Thursday, June 22, 2006


Warning: More Appalachian Trail subject matter below.

Last night I watched an amazing documentary about four guys from North Carolina, all in their early twenties, and their pursuit of conquering the 2,168 mile Appalachian Trail. The "Four Horsemen", the name they give to themselves, take turns in the roles of narrator, subject, videographer and ultimately editor to create Trek. These guys are regular guys, the type of dudes you probably ran around with in high school and college. Their personalities are what makes a good film with great scenery into a great production. You have two guys that are the eternal optimist, one who is questioning his will to continue from day one on the trail and a fourth who has the drive but has family & personal issues that keep him from achieving all that he wants (watch the film). Outside of the main four, we get to meet a dozen or so characters that the group encounters along the way. Some look like misguided hippies trying to find themselves but others are regular Joes, retired teachers or just plain avid hikers who want to tackle the trail (one of these hikers, "Sheriff", is the owner of the Baja Cafe' in Damascus). Since everyone has the same goal, this creates a family-like support group among the hikers. If you've ever talked to a thru-hikers about their journey, they'll tell you that this relationship with your fellow hiker is not limited just to this film.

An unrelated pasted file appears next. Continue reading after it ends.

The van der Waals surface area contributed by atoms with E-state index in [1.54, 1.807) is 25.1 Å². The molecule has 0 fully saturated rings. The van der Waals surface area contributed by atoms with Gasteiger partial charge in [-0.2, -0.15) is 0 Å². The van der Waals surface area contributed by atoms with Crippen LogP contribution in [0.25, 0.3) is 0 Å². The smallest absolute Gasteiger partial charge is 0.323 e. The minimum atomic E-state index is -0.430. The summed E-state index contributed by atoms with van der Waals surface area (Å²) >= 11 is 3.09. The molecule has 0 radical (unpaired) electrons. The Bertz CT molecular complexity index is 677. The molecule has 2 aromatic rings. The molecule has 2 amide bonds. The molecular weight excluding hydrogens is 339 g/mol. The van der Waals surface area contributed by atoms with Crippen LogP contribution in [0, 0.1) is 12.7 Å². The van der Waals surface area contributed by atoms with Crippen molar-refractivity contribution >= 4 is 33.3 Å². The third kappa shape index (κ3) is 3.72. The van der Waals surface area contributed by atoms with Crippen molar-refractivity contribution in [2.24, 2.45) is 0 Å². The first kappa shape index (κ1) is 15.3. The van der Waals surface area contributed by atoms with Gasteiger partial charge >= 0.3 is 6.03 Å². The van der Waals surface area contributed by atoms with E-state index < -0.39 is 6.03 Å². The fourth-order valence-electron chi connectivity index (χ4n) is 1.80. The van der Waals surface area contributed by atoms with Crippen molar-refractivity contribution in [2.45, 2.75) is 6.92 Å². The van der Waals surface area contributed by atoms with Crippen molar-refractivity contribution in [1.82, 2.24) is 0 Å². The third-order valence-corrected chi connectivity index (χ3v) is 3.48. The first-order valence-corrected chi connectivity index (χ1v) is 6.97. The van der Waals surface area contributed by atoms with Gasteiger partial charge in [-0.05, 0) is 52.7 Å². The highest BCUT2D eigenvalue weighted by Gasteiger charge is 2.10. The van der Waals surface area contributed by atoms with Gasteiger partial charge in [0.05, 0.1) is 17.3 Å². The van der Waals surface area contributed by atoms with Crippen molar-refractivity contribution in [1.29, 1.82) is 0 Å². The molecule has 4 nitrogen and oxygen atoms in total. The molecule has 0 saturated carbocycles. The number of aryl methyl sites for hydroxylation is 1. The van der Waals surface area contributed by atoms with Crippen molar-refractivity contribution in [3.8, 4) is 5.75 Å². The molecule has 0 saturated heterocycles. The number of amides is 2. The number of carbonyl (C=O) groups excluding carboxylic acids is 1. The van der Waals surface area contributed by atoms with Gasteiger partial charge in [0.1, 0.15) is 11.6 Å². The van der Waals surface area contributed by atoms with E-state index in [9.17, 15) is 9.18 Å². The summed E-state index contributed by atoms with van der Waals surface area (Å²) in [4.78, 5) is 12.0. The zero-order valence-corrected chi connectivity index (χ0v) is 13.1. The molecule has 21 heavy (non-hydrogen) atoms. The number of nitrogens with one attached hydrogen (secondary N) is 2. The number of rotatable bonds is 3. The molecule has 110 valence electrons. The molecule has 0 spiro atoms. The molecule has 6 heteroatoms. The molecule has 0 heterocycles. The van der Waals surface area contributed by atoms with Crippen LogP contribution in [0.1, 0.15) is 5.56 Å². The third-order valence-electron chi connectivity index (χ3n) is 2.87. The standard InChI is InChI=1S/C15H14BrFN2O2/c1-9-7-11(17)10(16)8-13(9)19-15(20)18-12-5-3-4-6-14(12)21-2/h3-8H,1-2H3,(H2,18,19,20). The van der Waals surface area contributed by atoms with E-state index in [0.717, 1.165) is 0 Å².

One other aspect that made the film great was watching the reception the hikers received from each little community that the trail winds through. Places like Hot Springs, Damascus, Harper's Ferry. I was somewhat surprised at the overwhelming hospitality the hikers found north of the Mason-Dixon line. Maybe it's just my Southern bigotry toward Yankees but I wasn't expecting to see entire communities coming together at town parks to have a pot-luck dinner for hikers. This is something these towns do on a weekly basis the entire summer, just to be good, nice Appalachian folk. You see the mountain spirit of hospitality transcending any north-south sense of place.

Lastly, the scenery. Try to imagine walking the ridges of the Smokies, Blue Ridge, Allegheny, Green and White Mountains and all of the cliffs, critters, sunsets, sunrises, plants, pastures and people that you would see. Now imagine being overwhelmed by this for 6 months. Better yet, watch the film and get a taste of it for two hours. You'll be ready to hike the trail once the credits roll. Here's the trailer link page just as a teaser. If you like what you see there, check out Amazon or the Appalachian Trail Conference for DVD purchases.

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